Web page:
Monday, November 10, 2008

Free Kashmir

Around this time in 2006 I was in Srinagar and surrounds for a week. It did not take me too long to recognize that Kashmir is not part of India but it is occupied by India.

The streets of Srinagar are like a fortress with Indian troops drawn from the lower mainland staring menacingly at folks as they go about their business.

When I arrived at the airport it reminded me of arriving at any airport in apartheid South Africa. There were police checkpoints everywhere. I signed more papers and had my luggage checked over and over again.

A week later the road to the airport was closed off and passengers had to walk the last mile or so or take police-approved taxis.

The picture above is from the Mail & Guardian (South Africa) and it captures a frustrated Kashmiri man venting his anger at police on the streets of Srinagar today.

More power to him ... Kashmir does not belong to India or Pakistan.



Prasanth said...

Interesting point. I come from the southern extreme of India and have not been to Kashmir.Of course we have been taught and have more or less strongly imbibed the fact that Kashmir is an inseparable part of India. Unlearning that has been hard and even today the proponents of a free Kashmir in the MSM in Indian are fringe elements(with rare exceptions like Arundhati Roy).

It has not helped that the Kashmiri struggle for independence/autonomy has become associated in popular imagination with a powerfully violent set of attacks sponsored by Pakistan for furthering its own agenda. There are legitimate concerns about how an independent country like Kashmir can survive in such a charged environment(but then again it should not be India's problem).

At the most basic level, I guess the idea of an independent Kashmir would be a blow to the national construction project over 60 years. Another country(say the country as Gandhi wished it to be) could survive this. The India of today cannot(unless of course it in some ways becomes too costly) conceptualize letting Kashmir go. By "the India of today", I mean political structures and the opinion blocks these blocks depend on for support.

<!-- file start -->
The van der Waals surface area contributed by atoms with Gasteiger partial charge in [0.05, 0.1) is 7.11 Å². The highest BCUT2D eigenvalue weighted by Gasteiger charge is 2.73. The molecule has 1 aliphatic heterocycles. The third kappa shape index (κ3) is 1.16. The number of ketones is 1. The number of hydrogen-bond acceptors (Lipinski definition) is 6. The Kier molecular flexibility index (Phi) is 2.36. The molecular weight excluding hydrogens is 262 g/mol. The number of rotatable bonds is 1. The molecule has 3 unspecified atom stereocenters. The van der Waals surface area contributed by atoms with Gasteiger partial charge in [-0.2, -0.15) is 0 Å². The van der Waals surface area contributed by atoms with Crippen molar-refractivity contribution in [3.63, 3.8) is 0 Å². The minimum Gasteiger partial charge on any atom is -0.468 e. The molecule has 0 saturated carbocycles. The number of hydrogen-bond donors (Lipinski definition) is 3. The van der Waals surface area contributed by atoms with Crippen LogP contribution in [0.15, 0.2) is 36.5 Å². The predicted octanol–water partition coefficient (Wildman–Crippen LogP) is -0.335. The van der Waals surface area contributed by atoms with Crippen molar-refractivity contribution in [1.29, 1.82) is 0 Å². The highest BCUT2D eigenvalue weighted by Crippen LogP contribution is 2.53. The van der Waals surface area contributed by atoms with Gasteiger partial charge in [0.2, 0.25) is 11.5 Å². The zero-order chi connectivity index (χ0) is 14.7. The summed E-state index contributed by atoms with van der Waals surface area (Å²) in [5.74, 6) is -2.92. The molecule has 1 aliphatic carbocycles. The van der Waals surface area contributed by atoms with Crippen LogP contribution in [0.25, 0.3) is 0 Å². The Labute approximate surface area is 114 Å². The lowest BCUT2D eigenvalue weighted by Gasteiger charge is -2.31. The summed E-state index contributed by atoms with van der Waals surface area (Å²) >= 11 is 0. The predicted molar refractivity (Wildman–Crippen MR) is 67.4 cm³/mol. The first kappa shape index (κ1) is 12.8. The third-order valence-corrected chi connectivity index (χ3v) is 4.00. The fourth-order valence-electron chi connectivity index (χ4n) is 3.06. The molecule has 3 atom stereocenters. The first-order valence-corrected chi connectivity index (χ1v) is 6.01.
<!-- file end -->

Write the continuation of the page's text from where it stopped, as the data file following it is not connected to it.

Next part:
Of course I appreciate the irony of the argument above(in the context of the old claim that a colonized India was the "jewel of the crown" of the British Empire) but it is indeed a fact that the increasingly tenuous bonds that hold the country together will slip further in the wake of Kashmir leaving us.At the same time, there is no doubt of the fact that the Kashmiris have received a raw deal as well. A negotiation between these positions, if possible at all, may actually worsen the situation.

The situation looks really bad.

You might be interested in this essay by Arundhati Roy where she argues for freedom for Kashmir. Also here is an ardent advocate of Kashmiri independence at


Dade said...

Kashmir is a powder keg waiting to explode. Pakistan and India, who have already fought 3 wars in the last 60 years, and who don't seem to have the same dread of the Bomb as westerners, are staring eye-to-eye. And the Kashmiris are stuck in the middle.

Nonetheless, my friend, I envy you for going there. I've heard it's very beautiful.

Ridwan said...

Hi there Prasanth:

Thank you kindly for adding complexity to my post. You raise important contextual issues that must be weighed.

I did the feeling that "Kashmiris are stuck" when I met with folks.

Most of the Kashmiri folks I met felt that India was colonizing their existence to the extent that they were losing their identity.

The inevitable clash between claiming religious places, street names, even the name Srinagar itself, was often described in terms that pointed to Indian nationalism over Kashmiri/Islamic independence.

The ethnic/religious overtones of the situation was hard for me to miss.

Still, I appreciate that the situation will not just be solved because one would want to say so.

I was interested to see the former president of Pakistan say that Pakistan wanted an independent Kashmir and would even go so far as to cede land held by Pakistan.

What are your thoughts on this offer?

Anyway, thanks again brother, I will look at the links you have provided.

I have always found Arundhati Roy a compelling thinker as was sad that when I was at JNU in Delhi we were not able to include her in some of our programs.

I also wonder what Aijaz Ahmed says on Kashmir.

You be well.


Ridwan said...

Hi Dade. Trust you are well brother.

Kashmir is absolutely beautiful. Dal lake is amazing to see and though I did not stay on a house boat I got to see quite a few.